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18 April 2019 | Story Rulanzen Martin

The Institute for Reconciliation and Social Justice IRSJ) has initiated a Social Justice Week at the University of the Free State (UFS), which started on Friday 12 April  until Wednesday 17 April 2019. 

Ten key events took place during the week. It ranged from dialogues, workshops, talk shows, debates, and interactive displays and events on issues of multilingualism and diversity, social innovation, engaged scholarship, the Fourth Industrial Revolution, gender sensitisation, sexual consent, sexual preparedness, universal access, disability, anti-discrimination, and security.

There was also a round-table discussion on 17 April 2019 with various UFS stakeholders on off-campus student security as well as an inter-institutional discussion on the same topic. The UFS Debating Society will take on the topic of the UFS Language Policy, while Olga Barends from the Free State Centre for Human Rights will host a dialogue on sexual consent.

The IRSJ has also designed and implemented SOJO-VATION: Social Innovation/ Social Change, which strives to create a foundational platform where ideas of social justice, innovation, and engaged scholarship at the UFS and in society can be hosted. SOJO-VATION partners with the Office for Student Leadership, Development, and Community Engagement.

The collaborating partners for the Social Justice Week includes various UFS stakeholders such as the Sasol library, the Gender and Sexual Equity Office, UFS Protection Services, the Free State Centre for Human Rights, the Student Representative Council (SRC), the Office for Student Leadership Development, Kovsie Innovation, GALA, the FFree State Centre for Human Rights, SRC Associations, the Office for Student Governance, Kovsie Innovate, Start-Up-Grind, EVC, EBL, Community Engagement, the Institutional Transformation Plan (ITP) Dialogues Office, Residence Dialogues, UFS Debating Society, Debate Afrika!, the Center for Universal Access and Disability Support (CUADS), and the Gateway Office. 

News Archive

Water erosion research help determine future of dams
2017-03-07

Description: Dr Jay le Roux Tags: Dr Jay le Roux

Dr Jay le Roux, one of 31 new NRF-rated
researchers at the University of the Free State,
aims for a higher rating from the NRF.
Photo: Rulanzen Martin

“This rating will motivate me to do more research, to improve outcomes, and to aim for a higher C-rating.” This was the response of Dr Jay le Roux, who was recently graded as an Y2-rated researcher by the National Research Foundation (NRF).

Dr Le Roux, senior lecturer in the Department of Geography at the University of the Free State (UFS), is one of 31 new NRF-rated researchers at the UFS. “This grading will make it possible to focus on more specific research during field research and to come in contact with other experts. Researchers are graded on their potential or contribution in their respective fields,” he said.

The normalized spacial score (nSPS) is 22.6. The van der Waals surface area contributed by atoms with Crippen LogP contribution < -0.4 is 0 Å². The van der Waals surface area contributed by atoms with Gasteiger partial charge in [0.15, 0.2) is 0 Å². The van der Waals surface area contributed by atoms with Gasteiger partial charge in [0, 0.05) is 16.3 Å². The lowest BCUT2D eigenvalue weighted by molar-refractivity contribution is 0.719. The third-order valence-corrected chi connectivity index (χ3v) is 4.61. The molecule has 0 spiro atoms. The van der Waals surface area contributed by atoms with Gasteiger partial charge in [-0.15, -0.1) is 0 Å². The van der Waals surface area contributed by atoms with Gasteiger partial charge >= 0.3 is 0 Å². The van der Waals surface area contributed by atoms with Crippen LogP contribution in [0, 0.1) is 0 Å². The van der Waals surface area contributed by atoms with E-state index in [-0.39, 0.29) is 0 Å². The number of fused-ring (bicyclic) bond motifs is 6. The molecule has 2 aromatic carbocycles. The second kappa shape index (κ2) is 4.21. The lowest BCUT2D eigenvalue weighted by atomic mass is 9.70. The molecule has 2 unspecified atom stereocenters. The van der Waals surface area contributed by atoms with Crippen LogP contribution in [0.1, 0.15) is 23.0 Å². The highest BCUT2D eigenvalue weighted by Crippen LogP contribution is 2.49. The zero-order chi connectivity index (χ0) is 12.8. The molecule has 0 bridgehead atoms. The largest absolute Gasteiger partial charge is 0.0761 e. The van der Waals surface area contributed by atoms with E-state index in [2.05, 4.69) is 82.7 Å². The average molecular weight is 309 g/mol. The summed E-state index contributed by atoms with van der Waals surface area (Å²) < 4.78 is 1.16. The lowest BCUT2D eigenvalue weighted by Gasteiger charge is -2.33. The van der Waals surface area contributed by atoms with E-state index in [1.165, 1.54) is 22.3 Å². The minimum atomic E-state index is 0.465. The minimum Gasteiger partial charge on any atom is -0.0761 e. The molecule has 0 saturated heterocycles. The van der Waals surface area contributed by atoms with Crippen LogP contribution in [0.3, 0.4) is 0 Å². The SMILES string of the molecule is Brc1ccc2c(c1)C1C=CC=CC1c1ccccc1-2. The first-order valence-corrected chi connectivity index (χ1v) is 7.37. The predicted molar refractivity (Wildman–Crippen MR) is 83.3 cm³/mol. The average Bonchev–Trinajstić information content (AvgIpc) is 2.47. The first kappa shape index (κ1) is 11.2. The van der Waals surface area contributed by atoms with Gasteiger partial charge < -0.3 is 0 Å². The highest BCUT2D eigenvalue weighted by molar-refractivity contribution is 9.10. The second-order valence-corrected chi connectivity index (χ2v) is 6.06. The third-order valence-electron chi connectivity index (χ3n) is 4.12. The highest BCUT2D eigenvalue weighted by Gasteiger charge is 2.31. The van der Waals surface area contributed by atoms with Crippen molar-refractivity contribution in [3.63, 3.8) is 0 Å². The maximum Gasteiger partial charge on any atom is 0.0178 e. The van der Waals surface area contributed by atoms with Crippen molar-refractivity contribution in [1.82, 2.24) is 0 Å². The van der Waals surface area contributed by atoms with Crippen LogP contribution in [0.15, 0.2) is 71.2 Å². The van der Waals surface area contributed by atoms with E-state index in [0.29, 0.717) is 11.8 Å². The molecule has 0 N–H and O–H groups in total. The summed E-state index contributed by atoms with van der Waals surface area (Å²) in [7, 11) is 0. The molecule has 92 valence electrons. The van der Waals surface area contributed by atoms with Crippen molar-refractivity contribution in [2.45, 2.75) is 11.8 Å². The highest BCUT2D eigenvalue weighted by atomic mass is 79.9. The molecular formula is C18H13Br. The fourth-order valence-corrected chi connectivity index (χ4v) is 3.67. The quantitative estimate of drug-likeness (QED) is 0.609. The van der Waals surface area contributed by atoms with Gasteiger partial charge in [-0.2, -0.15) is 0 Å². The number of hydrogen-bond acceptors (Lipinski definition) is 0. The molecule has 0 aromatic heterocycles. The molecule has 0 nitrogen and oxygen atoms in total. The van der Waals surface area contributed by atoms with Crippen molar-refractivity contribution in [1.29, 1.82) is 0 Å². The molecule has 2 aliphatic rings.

Research assess different techniques
His research on water erosion risk in South Africa (SA) is a methodological framework with three hierarchal levels presented. It was done in collaboration with the University of Pretoria (UP), Water Research Commission, Department of Agriculture, Forestry and Fisheries, and recently Rhodes University and the Department of Environmental Affairs. Dr Le Roux was registered for 5 years at UP, while working full-time for the Agricultural Research Council – Institute for Soil, Climate and Water (ARC-ISCW).

Water erosion risk assessment in South Africa: towards a methodological framework
, illustrates the most feasible erosion assessment techniques and input datasets that can be used to map water erosion features in SA. It also emphasises the simplicity required for application at a regional scale, with proper incorporation of the most important erosion-causal factors.

The main feature that distinguishes this approach from previous studies is the fact that this study interprets erosion features as individual sediment sources. Modelling the sediment yield contribution from gully erosion (also known as dongas) with emphasis on connectivity and sediment transport, can be considered as an important step towards the assessment of sediment produce at regional scale. 
 
Dams a pivotal element in river networks

Soil is an important, but limited natural resource in SA. Soil erosion not only involves loss of fertile topsoil and reduction of soil productivity, but is also coupled with serious off-site impacts related to increased mobilisation of sediment and delivery to rivers.

The siltation of dams is a big problem in SA, especially dams that are located in eroded catchment areas. Dr Le Roux recently developed a model to assess sediment yield contribution from gully erosion at a large catchment scale. “The Mzimvubu River Catchment is the only large river network in SA on record without a dam.” The flow and sediment yield in the catchment made it possible to estimate dam life expectancies on between 43 and 55 years for future dams in the area.
 
Future model to assess soil erosion
“I plan to finalise a soil erosion model that will determine the sediment yield of gully erosion on a bigger scale.” It will be useful to determine the lifespan of dams where gully erosion is a big problem. Two of his PhD students are currently working on project proposals to assess soil erosion with the help of remote sensing techniques.

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